Why would my dog need veterinary physiotherapy?
Many dogs are amazing at continuing to go about their daily lives with little twinges and tweaks in their bodies. However, this unfortunately doesn’t stop the effects of injuries, even if adrenalin is masking the signs during exercise. Age related changes occur in all dogs, and physiotherapy can keep your dog feeling great to carry on with the walks you both enjoy.
Vet physio is highly used both pre- and post-surgically and if possible as a preventative measure. Pre-surgically physiotherapy aims to strengthen soft tissues around a joint and lengthen contracted tissues to increase joint stability post-op.
Post-surgical physiotherapy relieves pain, rebuilds muscular strength, increases mobility, and correct movement patterns for long term health.
Neurological cases also benefit greatly from physiotherapy for muscle and joint support, especially if the dog cannot move itself at this point. Physiotherapy can keep muscles active and neurological pathways can be re-activated through sensory stimulation. Joint range of motion can be kept normal so that if your dog becomes ready to weight bear all limbs they will be better prepared!
Signs your dog may benefit from veterinary physiotherapy:
- Difficulty rising from sitting or lying down.
- Stiffness when walking or trotting.
- Always sitting to one side as opposed to “square.”
- Struggling to jump into the car or onto other surfaces.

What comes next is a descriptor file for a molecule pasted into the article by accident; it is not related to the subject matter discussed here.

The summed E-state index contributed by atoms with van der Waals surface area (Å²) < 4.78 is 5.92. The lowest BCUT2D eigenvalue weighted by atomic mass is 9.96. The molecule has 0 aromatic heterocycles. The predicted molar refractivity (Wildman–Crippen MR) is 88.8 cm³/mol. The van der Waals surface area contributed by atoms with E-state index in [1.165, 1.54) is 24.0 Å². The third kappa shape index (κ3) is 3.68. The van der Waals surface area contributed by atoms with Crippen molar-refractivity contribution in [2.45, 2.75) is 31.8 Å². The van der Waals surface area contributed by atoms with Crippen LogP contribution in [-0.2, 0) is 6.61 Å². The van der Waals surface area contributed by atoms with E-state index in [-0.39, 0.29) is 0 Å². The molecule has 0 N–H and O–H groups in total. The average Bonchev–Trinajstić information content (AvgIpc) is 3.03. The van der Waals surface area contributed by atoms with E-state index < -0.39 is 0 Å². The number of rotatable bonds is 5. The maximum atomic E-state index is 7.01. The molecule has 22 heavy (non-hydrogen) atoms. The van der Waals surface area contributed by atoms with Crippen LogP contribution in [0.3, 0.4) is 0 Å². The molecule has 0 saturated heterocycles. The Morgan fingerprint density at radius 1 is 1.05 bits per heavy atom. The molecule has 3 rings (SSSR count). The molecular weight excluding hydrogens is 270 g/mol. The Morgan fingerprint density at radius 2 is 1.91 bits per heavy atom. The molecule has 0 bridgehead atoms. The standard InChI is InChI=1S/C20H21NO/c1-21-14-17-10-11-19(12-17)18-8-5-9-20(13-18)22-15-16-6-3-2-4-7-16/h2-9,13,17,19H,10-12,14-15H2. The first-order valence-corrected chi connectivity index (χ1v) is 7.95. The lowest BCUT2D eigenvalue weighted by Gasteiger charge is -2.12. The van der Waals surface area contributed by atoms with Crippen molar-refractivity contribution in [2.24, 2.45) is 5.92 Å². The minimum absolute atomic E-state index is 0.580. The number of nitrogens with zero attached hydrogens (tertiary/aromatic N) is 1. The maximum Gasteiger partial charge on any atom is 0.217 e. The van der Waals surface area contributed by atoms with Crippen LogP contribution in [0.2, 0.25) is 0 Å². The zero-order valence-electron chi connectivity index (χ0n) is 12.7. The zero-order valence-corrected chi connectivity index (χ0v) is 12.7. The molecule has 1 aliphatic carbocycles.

- Difficulty going up stairs.
- Withdrawing socially, seeming sad or irritable.
- Repetitive licking to an area or joint.
- Tender to touch.
- Arthritis or other age related conditions.
What to expect from your session:
- Once your dog has been approved by your veterinarian and signed your referral form, your dog can have their first appointment.
- Please allow 60 minutes for your initial session, and 45 minutes for sessions thereafter.
- During the session your dog will be observed in their normal environment, whilst a history is taken to fully understand the nature of their complaint. The dog will then be assessed in walk and trot (if applicable) and a full joint range of motion will be performed.
- The dogs muscle development will be checked and discussed with you as the owner so you can understand any areas of weakness and the impacts this may have on your dog.
- Following this your dog will receive either massage, soft tissue techniques and/or electrotherapy.
- Your vet physio will then discuss any management options that will enhance your dog’s benefits from the session and any exercises you can do at home.
- The biggest benefit as an owner that you will see if your dog’s comfort levels will rise, this can happen by the end of your first session.
- Pain relief benefits may slow the need for your dog to be on pharmaceutical pain control.
- Your dog’s tissues will become more relaxed so their movement is greatly improved.
- Stretching re-aligns tissues for better healing and movement benefits, improving joint stability and range of motion.
- Overall posture improvements and strength gains are seen for a healthier dog, who can keep up their activity levels!